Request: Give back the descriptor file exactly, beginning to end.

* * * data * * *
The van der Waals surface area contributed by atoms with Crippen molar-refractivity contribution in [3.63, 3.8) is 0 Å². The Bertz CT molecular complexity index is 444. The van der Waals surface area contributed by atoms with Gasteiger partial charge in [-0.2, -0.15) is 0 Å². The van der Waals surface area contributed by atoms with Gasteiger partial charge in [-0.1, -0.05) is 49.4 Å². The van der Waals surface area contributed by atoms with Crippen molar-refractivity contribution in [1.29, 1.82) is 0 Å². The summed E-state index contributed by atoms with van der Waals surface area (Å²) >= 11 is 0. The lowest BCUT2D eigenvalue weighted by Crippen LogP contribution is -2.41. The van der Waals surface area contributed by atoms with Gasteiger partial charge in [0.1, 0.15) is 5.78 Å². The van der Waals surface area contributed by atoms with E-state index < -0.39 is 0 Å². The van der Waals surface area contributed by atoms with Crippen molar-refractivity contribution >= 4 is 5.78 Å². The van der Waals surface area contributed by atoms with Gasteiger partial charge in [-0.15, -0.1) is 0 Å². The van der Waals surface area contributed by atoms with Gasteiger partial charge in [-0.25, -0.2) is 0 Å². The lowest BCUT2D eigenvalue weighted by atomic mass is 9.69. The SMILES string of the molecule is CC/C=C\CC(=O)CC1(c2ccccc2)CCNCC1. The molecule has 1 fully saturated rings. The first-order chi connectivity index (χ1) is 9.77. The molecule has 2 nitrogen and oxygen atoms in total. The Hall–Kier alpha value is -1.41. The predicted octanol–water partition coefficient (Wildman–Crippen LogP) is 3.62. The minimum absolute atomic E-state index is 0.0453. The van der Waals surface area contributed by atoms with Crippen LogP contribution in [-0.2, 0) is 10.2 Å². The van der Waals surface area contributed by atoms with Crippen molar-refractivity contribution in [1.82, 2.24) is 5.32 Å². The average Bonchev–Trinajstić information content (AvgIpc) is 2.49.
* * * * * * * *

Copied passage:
The van der Waals surface area contributed by atoms with Crippen molar-refractivity contribution in [3.63, 3.8) is 0 Å². The Bertz CT molecular complexity index is 444. The van der Waals surface area contributed by atoms with Gasteiger partial charge in [-0.2, -0.15) is 0 Å². The van der Waals surface area contributed by atoms with Gasteiger partial charge in [-0.1, -0.05) is 49.4 Å². The van der Waals surface area contributed by atoms with Crippen molar-refractivity contribution in [1.29, 1.82) is 0 Å². The summed E-state index contributed by atoms with van der Waals surface area (Å²) >= 11 is 0. The lowest BCUT2D eigenvalue weighted by Crippen LogP contribution is -2.41. The van der Waals surface area contributed by atoms with Gasteiger partial charge in [0.1, 0.15) is 5.78 Å². The van der Waals surface area contributed by atoms with E-state index < -0.39 is 0 Å². The van der Waals surface area contributed by atoms with Crippen molar-refractivity contribution >= 4 is 5.78 Å². The van der Waals surface area contributed by atoms with Gasteiger partial charge in [-0.15, -0.1) is 0 Å². The van der Waals surface area contributed by atoms with Gasteiger partial charge in [-0.25, -0.2) is 0 Å². The lowest BCUT2D eigenvalue weighted by atomic mass is 9.69. The SMILES string of the molecule is CC/C=C\CC(=O)CC1(c2ccccc2)CCNCC1. The molecule has 1 fully saturated rings. The first-order chi connectivity index (χ1) is 9.77. The molecule has 2 nitrogen and oxygen atoms in total. The Hall–Kier alpha value is -1.41. The predicted octanol–water partition coefficient (Wildman–Crippen LogP) is 3.62. The minimum absolute atomic E-state index is 0.0453. The van der Waals surface area contributed by atoms with Crippen LogP contribution in [-0.2, 0) is 10.2 Å². The van der Waals surface area contributed by atoms with Crippen molar-refractivity contribution in [1.82, 2.24) is 5.32 Å². The average Bonchev–Trinajstić information content (AvgIpc) is 2.49.